Not too long ago, we poured over some really interesting maps about aging trends in the United States. Those maps showed county-by-county trends, and essentially brought us to the conclusion that we are slowly aging as a country, especially in Florida, and less-so in the Mountain West. But how do we stack up against the rest of the world? The answer says a lot about where we’re going as a country.
Here’s the median age in each state as of 2010.
Just like before, the trends are obvious. Older, more developed Northeastern states are more aged, the rugged, relatively unpopulated Mountain West is younger, and New England, Pennsylvania and Florida are the oldest areas in the country. Let’s parse this down further, and look at a big county-by-county map.
It’s very interesting to see it this way. The county maps from last time showed trends into the future, this map shows the age of each county right now. It’s very unexpected that Maine is the overall oldest state by median age, though! But less surprising is the presence of the country’s oldest county, Sumter County, in Florida.
Now, let’s look at trends for the entire world, with the under 30 percentage in each country in 2005, and the projection of the same in 2025…
It doesn’t take a rocket scientist to see where the shift is occurring there. The more “developed” countries are getting older, while the less “developed” countries are getting younger as their populations explode. The reasons are pretty easy to guess: easy access to birth control in the “Developed World” alongside far greater longevity and more comprehensive healthcare services in those countries letting more people live longer. The areas of the world that are healthiest are understandably becoming the oldest!
Let’s take a look at two specific examples to make this more clear…
This is the average age in each Australian Land District. Australia is a country very similar to the United States, with a colonial heritage derived from the British Empire that started on a vast, untamed continent, with an even more untamed West and interior. The main differences are that the country is younger, and that the continent in question is a bit more inhospitable than North America was (to put it mildly). The demographics reflect that, with a pattern similar to the United States’, but more extreme. The giant Great Victoria and Gibson Deserts have extremely young populations, just like the American Mountain West and Alaska do, as does the relatively unpopulated Northern Territory. The older, major coastal cities and their sprawls, Gold Coast, Brisbane, Newcastle, Sydney, Canberra, and Melbourne, make a line along the country’s southeast coast that fills the area with an older population, just like the American Northeast Corridor. Additional splotches of red surround the other large cities, Adelaide and Perth. You can see the trends developing that in a few more decades will make Australia’s age map will look a lot like ours does now as the continent fills-in with more people,. So this is where we were around 50 years ago. Where will we be 50 years from now?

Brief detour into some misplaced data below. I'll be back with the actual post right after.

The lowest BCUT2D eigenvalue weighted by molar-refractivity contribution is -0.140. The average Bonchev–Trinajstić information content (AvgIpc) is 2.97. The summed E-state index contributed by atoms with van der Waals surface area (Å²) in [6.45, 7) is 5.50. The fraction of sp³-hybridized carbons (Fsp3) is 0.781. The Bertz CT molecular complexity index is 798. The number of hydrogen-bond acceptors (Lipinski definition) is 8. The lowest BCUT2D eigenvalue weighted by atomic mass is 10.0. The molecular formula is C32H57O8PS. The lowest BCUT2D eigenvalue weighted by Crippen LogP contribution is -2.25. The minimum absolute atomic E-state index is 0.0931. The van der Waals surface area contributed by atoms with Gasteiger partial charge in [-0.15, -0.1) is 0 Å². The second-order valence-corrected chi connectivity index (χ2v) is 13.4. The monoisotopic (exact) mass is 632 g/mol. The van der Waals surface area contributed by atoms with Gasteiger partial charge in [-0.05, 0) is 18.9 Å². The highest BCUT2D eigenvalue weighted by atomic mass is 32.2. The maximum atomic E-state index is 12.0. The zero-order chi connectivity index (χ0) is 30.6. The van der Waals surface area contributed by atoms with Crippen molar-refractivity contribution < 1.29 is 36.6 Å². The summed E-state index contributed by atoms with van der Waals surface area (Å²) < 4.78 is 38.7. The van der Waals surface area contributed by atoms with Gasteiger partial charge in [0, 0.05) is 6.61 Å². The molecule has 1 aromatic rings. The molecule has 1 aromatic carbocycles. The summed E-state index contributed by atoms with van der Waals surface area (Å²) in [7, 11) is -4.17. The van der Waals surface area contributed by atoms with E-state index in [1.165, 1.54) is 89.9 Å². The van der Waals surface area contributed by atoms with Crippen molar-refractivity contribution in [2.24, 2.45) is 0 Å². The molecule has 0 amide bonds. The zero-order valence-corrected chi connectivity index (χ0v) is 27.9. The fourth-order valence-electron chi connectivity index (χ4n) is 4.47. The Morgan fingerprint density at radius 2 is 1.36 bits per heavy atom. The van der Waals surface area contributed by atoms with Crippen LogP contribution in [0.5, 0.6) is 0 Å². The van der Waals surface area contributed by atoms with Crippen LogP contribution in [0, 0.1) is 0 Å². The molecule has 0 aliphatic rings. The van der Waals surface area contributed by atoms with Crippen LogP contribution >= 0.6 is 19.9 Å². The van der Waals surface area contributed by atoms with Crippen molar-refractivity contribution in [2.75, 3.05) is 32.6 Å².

Let’s look to an unlikely place for the future…
Weren’t expecting that, were you? Croatia is a prime example of where the US is going in regards to aging, as it’s a very developed European country, but not as extreme an example as countries in Western and Northern Europe, thanks mostly to the relatively recent wars in the region. As you can see, even the youngest areas bottom out at an average of around 35 years, with huge swaths of the country averaging in the mid-50s in age. This is where we are going, as our health improves, and our lives get longer, and our birth rate slows. Essentially, while we still think of ourselves in terms of our cultural and political competitors, like Russia, China and Brazil, we’re actually slowly turning into the United Kingdom and Japan in terms of demographics. It will be extremely interesting to see how that affects our character as a country moving forward.